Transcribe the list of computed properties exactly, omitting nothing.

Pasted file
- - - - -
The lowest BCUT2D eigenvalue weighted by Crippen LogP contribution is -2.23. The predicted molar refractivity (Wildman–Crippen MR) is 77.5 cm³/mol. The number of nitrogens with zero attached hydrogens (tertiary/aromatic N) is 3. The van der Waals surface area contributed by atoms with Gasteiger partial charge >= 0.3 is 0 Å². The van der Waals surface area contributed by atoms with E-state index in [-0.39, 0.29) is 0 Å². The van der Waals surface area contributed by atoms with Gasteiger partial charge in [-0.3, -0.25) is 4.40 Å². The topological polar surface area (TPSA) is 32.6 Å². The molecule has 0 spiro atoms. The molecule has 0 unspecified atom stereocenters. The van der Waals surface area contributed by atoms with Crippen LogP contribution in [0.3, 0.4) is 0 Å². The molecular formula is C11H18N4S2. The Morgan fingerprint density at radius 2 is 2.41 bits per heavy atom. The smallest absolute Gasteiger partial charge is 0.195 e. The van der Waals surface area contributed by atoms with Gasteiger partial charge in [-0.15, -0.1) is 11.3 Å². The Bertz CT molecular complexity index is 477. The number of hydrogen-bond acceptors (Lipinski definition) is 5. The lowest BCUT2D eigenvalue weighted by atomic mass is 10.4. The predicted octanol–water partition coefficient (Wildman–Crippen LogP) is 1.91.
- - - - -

The lowest BCUT2D eigenvalue weighted by Crippen LogP contribution is -2.23. The predicted molar refractivity (Wildman–Crippen MR) is 77.5 cm³/mol. The number of nitrogens with zero attached hydrogens (tertiary/aromatic N) is 3. The van der Waals surface area contributed by atoms with Gasteiger partial charge >= 0.3 is 0 Å². The van der Waals surface area contributed by atoms with E-state index in [-0.39, 0.29) is 0 Å². The van der Waals surface area contributed by atoms with Gasteiger partial charge in [-0.3, -0.25) is 4.40 Å². The topological polar surface area (TPSA) is 32.6 Å². The molecule has 0 spiro atoms. The molecule has 0 unspecified atom stereocenters. The van der Waals surface area contributed by atoms with Crippen LogP contribution in [0.3, 0.4) is 0 Å². The molecular formula is C11H18N4S2. The Morgan fingerprint density at radius 2 is 2.41 bits per heavy atom. The smallest absolute Gasteiger partial charge is 0.195 e. The van der Waals surface area contributed by atoms with Gasteiger partial charge in [-0.15, -0.1) is 11.3 Å². The Bertz CT molecular complexity index is 477. The number of hydrogen-bond acceptors (Lipinski definition) is 5. The lowest BCUT2D eigenvalue weighted by atomic mass is 10.4. The predicted octanol–water partition coefficient (Wildman–Crippen LogP) is 1.91.